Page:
Still running on a swirling mix of adrenaline and anxiety, I swore I would stay up all night to watch her sleep. While my husband talked some sense into me and convinced me to get some sleep, our daughter would only stay down for ten minutes at a time before erupting in heartbreaking wails. We frantically tried to follow the 5 S’s and everything under the sun to soothe her back to sleep. I kept trying to nurse her around the clock, but each attempt ended with both of us in tears. I stood helplessly as we resorted to my husband finger feeding her via syringe with my small but growing stash of pumped milk.


At our first post-discharge pediatrician visit, we learned she had lost even more weight and were told to come back in 48 hours for another weight check. We headed back home feeling even more exhausted and dejected and decided to start operating in two-hour shifts so that we could each grab a few minutes of sleep. The next few days were awful - I dreaded feeding her, I was terrified of having to do this alone when my husband went back to work in a few days, and we were running on fumes. By the time we made it back for her next weight check, we were desperate for good news.


Our daughter had lost even more weight at this point and I completely broke down in the doctor's office. The pediatrician was kind but frank with us, telling us that our baby was quite simply starving and we were trapped in a vicious cycle where she was too hungry to sleep but too weak to nurse. We were hours away from having to take her back to the hospital to be hooked up on an IV. She instructed us to go straight to the grocery store to buy formula. She also told me to take a break from nursing since it was only causing me more distress and suggested I continue pumping each time we fed her. I flashed back to the doctor on call screaming at the nurses to get the formula samples out of all the recovery rooms and I broke down again in the baby care aisle, sobbing that I would be setting our baby up for a lifetime of health and academic failures by having to supplement. My husband brought me back to earth and reminded me that the most important thing we could do for our daughter right now was to feed her, any which way we could.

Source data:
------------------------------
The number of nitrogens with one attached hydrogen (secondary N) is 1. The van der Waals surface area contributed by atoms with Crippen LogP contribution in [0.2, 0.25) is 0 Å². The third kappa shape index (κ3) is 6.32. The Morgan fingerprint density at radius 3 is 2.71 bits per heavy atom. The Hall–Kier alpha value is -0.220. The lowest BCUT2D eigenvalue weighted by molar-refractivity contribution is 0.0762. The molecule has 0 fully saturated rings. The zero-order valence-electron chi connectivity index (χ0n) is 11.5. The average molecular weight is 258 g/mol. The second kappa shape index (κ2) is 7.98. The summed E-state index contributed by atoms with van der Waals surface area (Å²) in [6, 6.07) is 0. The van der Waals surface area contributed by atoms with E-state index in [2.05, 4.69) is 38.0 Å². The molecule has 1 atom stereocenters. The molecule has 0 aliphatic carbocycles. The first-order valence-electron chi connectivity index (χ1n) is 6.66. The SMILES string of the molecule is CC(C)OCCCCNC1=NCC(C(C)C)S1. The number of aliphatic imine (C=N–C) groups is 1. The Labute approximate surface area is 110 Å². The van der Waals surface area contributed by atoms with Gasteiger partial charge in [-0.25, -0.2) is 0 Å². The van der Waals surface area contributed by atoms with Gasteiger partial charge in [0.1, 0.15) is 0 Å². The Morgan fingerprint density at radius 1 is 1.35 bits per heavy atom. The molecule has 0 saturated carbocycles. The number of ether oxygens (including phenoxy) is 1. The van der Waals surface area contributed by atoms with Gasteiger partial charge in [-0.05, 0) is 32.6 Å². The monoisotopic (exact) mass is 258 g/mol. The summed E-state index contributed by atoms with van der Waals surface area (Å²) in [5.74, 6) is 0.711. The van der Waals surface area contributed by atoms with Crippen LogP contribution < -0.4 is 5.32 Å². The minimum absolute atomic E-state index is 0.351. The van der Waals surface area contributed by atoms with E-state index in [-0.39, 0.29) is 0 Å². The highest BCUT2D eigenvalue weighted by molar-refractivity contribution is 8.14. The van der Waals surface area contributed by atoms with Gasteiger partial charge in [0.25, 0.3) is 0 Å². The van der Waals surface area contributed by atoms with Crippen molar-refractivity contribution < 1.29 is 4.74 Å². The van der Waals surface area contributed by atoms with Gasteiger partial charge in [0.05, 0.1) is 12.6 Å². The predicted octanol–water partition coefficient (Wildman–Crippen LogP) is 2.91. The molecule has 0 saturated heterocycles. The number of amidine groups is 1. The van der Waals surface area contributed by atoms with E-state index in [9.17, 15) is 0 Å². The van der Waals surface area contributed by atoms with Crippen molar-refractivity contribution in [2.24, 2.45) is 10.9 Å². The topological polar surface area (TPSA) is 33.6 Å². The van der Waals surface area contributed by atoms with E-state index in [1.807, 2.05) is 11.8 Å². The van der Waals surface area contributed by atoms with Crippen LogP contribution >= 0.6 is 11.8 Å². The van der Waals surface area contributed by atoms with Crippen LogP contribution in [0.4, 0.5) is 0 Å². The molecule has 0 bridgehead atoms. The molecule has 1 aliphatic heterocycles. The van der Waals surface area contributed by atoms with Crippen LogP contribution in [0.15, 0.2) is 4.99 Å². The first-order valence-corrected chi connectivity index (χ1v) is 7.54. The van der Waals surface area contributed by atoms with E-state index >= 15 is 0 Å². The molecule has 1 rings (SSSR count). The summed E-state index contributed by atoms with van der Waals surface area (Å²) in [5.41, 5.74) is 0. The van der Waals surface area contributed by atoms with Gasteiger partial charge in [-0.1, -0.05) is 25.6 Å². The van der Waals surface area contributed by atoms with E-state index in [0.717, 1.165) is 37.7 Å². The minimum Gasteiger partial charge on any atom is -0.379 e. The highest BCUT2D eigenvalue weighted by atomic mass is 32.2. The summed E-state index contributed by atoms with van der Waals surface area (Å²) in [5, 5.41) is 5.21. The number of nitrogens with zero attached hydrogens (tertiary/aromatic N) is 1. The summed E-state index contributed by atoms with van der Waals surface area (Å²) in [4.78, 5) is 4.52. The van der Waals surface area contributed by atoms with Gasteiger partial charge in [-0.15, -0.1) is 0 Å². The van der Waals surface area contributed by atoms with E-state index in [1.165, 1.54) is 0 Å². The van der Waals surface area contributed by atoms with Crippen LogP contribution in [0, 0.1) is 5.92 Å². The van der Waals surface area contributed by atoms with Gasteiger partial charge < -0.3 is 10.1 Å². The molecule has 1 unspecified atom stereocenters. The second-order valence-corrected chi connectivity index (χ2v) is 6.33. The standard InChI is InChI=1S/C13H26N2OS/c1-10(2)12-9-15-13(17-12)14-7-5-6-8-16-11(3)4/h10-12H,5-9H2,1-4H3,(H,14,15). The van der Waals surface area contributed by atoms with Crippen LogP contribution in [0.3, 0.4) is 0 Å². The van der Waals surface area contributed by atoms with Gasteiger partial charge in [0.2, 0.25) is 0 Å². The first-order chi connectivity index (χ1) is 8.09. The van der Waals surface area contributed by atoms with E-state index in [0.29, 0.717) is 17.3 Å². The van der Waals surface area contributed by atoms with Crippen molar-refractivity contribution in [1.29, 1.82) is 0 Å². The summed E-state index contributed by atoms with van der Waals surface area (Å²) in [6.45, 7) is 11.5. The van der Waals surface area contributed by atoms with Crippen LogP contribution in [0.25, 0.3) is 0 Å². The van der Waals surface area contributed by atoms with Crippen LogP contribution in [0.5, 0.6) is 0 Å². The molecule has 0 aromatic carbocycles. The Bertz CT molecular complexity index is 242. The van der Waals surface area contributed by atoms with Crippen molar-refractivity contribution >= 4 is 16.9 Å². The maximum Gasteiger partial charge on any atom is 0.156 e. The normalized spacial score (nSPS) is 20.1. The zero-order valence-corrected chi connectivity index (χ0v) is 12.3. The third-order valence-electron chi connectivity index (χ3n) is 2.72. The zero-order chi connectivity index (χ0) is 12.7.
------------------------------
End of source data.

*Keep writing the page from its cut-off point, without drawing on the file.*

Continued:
As we slowly but surely started to make progress with her formula and pumped feedings, I felt torn and conflicted.  When I was given the “freedom” to take a break from breastfeeding and just pump, I felt like an enormous weight had finally been lifted off my shoulders. At the same time, I couldn’t help but feel like a failure. This beautiful, magical, natural experience that we were “supposed” to have wasn’t ours and therefore there must be something wrong with me.


I knew that I should be celebrating each weight milestone (she stopped losing weight, started gaining, and finally climbed back up to her birth weight) but instead I was wracked with incredible guilt for not being strong enough to give her what she needed on my own. Our pediatrician didn’t try to force the issue of switching from pumping back to nursing, but I agreed to get help from the LCs at our hospital once more. It was an exhausting evaluation throughout which I still felt like I was doing everything wrong, but it did confirm an underlying tongue and lip tie (this experience requires an entirely separate post, you can read Mrs. Nipple’s experience with that HERE ) was preventing my daughter from effectively transferring milk. Again, this should have brought me some relief but I was almost too overwhelmed to process it.


Shortly after that consultation, I took a step back to consider our options, keeping in mind the ultimate goal, feeding our baby. I could suck it up  and try to power through nursing, despite the anxiety it caused us both, or I could choose a different feeding journey of supplementing and pumping that seemed to alleviate tensions all around. Close friends shared similar experiences with me, and their reassuring words and guidance convinced me we could choose this path instead. My supply was steady enough that we were able to stop supplementing within a few weeks and I furiously tried to research everything I could find on exclusively pumping (“EPing”). I tried not to get discouraged by the limited research and naysayers, and forced myself to take it one step a time - could I make it to the end of the month? Her 1 month birthday? 2 month birthday?


I soon became a pumping machine, scheduling pump sessions around her feedings, appointments, and outings, and quickly grew to love my pump time. It forced me to slow down and stop trying to do everything at once - the extent of my multitasking was playing with her or catching up on Instagram if she was napping. When it was time to go back to work, I mastered my new pumping schedule and schlepped all of my gear back and forth. I pumped at the airport, in the car on long roadtrips, and put my “PackIT” freezer bags to the test safely transporting milk across town and up and down the East Coast.